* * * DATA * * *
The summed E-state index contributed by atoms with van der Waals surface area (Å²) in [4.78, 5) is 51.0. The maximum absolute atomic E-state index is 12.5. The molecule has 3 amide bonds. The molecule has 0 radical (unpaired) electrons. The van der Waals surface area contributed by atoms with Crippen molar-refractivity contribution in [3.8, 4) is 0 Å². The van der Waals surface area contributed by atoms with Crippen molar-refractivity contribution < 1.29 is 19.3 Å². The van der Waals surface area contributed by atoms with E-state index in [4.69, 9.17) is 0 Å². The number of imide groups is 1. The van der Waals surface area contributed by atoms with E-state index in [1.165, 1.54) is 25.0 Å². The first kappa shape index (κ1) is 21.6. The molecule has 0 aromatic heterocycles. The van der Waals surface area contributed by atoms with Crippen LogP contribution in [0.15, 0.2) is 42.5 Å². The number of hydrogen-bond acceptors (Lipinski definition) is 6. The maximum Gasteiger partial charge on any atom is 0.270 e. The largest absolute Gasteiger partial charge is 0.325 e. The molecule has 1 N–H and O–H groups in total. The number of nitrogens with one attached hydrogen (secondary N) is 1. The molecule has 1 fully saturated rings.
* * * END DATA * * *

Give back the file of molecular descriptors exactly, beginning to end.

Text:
The summed E-state index contributed by atoms with van der Waals surface area (Å²) in [4.78, 5) is 51.0. The maximum absolute atomic E-state index is 12.5. The molecule has 3 amide bonds. The molecule has 0 radical (unpaired) electrons. The van der Waals surface area contributed by atoms with Crippen molar-refractivity contribution in [3.8, 4) is 0 Å². The van der Waals surface area contributed by atoms with Crippen molar-refractivity contribution < 1.29 is 19.3 Å². The van der Waals surface area contributed by atoms with E-state index in [4.69, 9.17) is 0 Å². The number of imide groups is 1. The van der Waals surface area contributed by atoms with E-state index in [1.165, 1.54) is 25.0 Å². The first kappa shape index (κ1) is 21.6. The molecule has 0 aromatic heterocycles. The van der Waals surface area contributed by atoms with Crippen LogP contribution in [0.15, 0.2) is 42.5 Å². The number of hydrogen-bond acceptors (Lipinski definition) is 6. The maximum Gasteiger partial charge on any atom is 0.270 e. The largest absolute Gasteiger partial charge is 0.325 e. The molecule has 1 N–H and O–H groups in total. The number of nitrogens with one attached hydrogen (secondary N) is 1. The molecule has 1 fully saturated rings.